Question and Answers

Here are a few more of the questions – and our outline answers – following our recent webinar on Disciplinary Issues in the Workplace.

In a large organisation, is it necessary to have consistency in decision-making across departments?  Usually decisions vary depending on who heard the hearing.

In short, yes.  Ultimately if a matter ends up in an Employment Tribunal, it will expect an employer to have treated employees broadly consistently – even if they are in different departments.  A failure to do so without good reason could potentially result in a finding of unfair dismissal.

If employees have committed similar offences, this normally means that similar disciplinary action should be taken against them.  But this will not always be the case – there may be factors such as an employee’s previous disciplinary record or degree of remorse which justify an employer treating them differently.

In MBNA Ltd v Jones [2015] the EAT considered whether the more lenient treatment of another employee could undermine the fairness of a dismissal which was otherwise clearly deserved.  It concluded that this might be possible in three circumstances:  (a) where the more lenient treatment of other employees created a false picture of what the employer was willing to tolerate from its staff; (b) where the inconsistency was evidence that the real reason for dismissal was something other than that relied on; and (c) where the circumstances of the other case were “truly comparable”, meaning pretty much indistinguishable from the instant case in any material respect. That last point (c) gives the employer considerable room for manoeuvre, since the relevant circumstances are rarely so similar. There may be differences in roles, in evident contrition, in the relevant rules and policies, in the profile of earlier instances of the same conduct, in experience or provocation/investigation, etc. For more details on this, see our blog here.

On a related note, how do you balance (i) wanting a consistent disciplinary outcome for similar offences; and (ii) as Legal/ER not wanting to unduly influence the disciplinary manager’s outcome?  If we end up in Tribunal, we don’t want the disciplinary manager’s witness statement saying “I did what Legal/ER told me to do”!

As you rightly flag, it is very important if a matter ends up in Tribunal that any disciplinary decision is seen to be that of the manager concerned and that they are able to “own this” and explain their reasoning.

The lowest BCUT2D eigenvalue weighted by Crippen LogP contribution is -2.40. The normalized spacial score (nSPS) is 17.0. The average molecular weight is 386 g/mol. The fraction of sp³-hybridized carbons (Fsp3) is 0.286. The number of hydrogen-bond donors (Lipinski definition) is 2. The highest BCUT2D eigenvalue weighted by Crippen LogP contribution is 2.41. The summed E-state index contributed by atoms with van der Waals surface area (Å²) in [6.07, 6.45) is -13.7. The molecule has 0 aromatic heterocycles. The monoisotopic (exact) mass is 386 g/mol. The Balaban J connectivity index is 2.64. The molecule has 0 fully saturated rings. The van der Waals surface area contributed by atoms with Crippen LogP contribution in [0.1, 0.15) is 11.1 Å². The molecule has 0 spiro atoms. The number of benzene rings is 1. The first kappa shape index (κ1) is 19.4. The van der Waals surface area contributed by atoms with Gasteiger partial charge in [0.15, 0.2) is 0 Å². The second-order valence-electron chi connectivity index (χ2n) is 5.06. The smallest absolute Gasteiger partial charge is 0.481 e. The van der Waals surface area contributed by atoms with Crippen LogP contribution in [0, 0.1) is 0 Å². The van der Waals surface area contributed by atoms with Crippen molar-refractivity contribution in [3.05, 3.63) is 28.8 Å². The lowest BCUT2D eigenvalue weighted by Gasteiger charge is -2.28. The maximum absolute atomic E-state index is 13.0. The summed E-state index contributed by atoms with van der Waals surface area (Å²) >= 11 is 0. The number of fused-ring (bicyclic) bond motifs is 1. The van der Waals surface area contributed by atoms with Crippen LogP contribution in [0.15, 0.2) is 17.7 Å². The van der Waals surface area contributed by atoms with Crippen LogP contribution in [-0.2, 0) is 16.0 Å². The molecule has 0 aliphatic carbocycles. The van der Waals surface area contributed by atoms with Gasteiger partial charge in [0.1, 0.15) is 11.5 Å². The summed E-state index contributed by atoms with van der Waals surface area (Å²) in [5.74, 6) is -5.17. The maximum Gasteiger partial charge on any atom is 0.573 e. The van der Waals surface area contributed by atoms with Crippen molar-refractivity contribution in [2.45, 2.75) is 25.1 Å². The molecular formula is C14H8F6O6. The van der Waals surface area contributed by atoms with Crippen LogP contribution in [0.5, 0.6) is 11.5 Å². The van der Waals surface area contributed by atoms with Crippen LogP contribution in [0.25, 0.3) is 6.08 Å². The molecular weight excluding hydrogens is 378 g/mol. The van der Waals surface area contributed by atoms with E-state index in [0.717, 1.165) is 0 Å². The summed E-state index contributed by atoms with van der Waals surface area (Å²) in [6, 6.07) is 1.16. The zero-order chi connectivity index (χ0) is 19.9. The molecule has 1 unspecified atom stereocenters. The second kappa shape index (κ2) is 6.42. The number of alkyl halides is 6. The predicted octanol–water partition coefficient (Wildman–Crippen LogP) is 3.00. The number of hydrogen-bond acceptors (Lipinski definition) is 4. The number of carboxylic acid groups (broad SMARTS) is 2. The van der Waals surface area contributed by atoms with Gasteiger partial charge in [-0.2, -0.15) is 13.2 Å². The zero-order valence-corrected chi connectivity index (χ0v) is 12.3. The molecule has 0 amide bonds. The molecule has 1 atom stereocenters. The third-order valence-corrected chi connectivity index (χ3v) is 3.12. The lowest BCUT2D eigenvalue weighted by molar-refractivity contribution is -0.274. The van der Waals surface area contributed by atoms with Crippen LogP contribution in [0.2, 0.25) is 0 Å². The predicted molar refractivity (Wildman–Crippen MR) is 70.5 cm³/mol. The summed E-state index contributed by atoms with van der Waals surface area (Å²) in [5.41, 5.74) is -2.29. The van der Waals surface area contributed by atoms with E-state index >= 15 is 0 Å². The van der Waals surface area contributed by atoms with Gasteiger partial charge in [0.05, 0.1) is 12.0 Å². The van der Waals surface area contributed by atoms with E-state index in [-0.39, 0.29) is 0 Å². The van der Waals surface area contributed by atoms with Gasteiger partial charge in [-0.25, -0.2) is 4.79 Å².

The EAT’s decision in Ramphal v Department of Transportacts as an important reminder to Legal/ER about the risks of intervening in the disciplinary process. As per our previous blog  on that decision, it is perfectly permissible for Legal/ER to provide guidance to managers on the sanctions usually applicable to different levels of culpability and the factors that it is legitimate for them to take into account when deciding which sanction to impose. This should help ensure greater consistency in terms of disciplinary outcome but does not cross the line into telling the manager whether the employee was guilty (or not) and which sanction to impose.

Again, as per the blog, where there is procedural/legal advice to be given by Legal/ER, do it in writing. While this will be disclosable, that will not hurt if the advice is “straight”, i.e. not about the specific facts or merits or ideal outcomes of the case in question.  It may also reduce the scope for the adverse inferences reached by the EAT in Ramphal as to the legitimacy of the input made. All that said, advice from ER or Legal to the effect that certain conduct or behaviours are probably best not dismissing for will usually be wise and well-received – it is the role of both functions to pull managers back from the brink of doing something potentially irretrievable. By far the bigger risk is the opposite circumstance, where the corporate or HR agenda of getting shot of someone is allowed to over-ride the qualms of the disciplinary manager who actually heard the evidence.

Where Legal/ER spots points or questions or lines of enquiry which the manager did not, have them go back and raise these with the employee in another mini-meeting if necessary, so that both perspectives are heard before a final decision is seen to be made.

Ideally, set out the relevant legal considerations for the manager in advance. In Ramphal it is possible that the manager in question changed his position on the appropriate sanction because of entirely proper advice from HR as to the relevant burden of proof – i.e. not “beyond all reasonable doubt” as he appeared to believe at the outset, but the much lower threshold of “reasonable belief on the balance of probabilities”.  If he had understood that at the beginning, perhaps this issue would have been avoided.

If you missed Part 1 or 2 of this series it’s available they are available to read here: